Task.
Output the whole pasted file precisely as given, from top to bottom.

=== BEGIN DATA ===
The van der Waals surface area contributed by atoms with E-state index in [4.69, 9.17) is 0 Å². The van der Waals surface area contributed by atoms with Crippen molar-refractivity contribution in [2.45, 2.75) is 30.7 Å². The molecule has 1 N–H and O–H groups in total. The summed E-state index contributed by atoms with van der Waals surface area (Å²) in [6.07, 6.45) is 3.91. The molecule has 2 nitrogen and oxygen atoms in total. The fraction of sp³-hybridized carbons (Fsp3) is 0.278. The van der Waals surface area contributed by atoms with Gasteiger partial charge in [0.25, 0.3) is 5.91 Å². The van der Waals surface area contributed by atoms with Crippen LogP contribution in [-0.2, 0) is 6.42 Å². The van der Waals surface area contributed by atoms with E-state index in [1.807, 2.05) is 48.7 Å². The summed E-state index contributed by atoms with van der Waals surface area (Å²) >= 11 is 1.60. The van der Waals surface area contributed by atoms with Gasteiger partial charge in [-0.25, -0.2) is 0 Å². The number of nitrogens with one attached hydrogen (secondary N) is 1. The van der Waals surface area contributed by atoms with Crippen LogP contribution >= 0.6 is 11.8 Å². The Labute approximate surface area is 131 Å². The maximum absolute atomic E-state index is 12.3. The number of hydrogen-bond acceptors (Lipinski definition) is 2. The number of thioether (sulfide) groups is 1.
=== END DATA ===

The van der Waals surface area contributed by atoms with E-state index in [4.69, 9.17) is 0 Å². The van der Waals surface area contributed by atoms with Crippen molar-refractivity contribution in [2.45, 2.75) is 30.7 Å². The molecule has 1 N–H and O–H groups in total. The summed E-state index contributed by atoms with van der Waals surface area (Å²) in [6.07, 6.45) is 3.91. The molecule has 2 nitrogen and oxygen atoms in total. The fraction of sp³-hybridized carbons (Fsp3) is 0.278. The van der Waals surface area contributed by atoms with Gasteiger partial charge in [0.25, 0.3) is 5.91 Å². The van der Waals surface area contributed by atoms with Crippen LogP contribution in [-0.2, 0) is 6.42 Å². The van der Waals surface area contributed by atoms with E-state index in [1.807, 2.05) is 48.7 Å². The summed E-state index contributed by atoms with van der Waals surface area (Å²) >= 11 is 1.60. The van der Waals surface area contributed by atoms with Gasteiger partial charge in [-0.25, -0.2) is 0 Å². The number of nitrogens with one attached hydrogen (secondary N) is 1. The van der Waals surface area contributed by atoms with Crippen LogP contribution >= 0.6 is 11.8 Å². The Labute approximate surface area is 131 Å². The maximum absolute atomic E-state index is 12.3. The number of hydrogen-bond acceptors (Lipinski definition) is 2. The number of thioether (sulfide) groups is 1.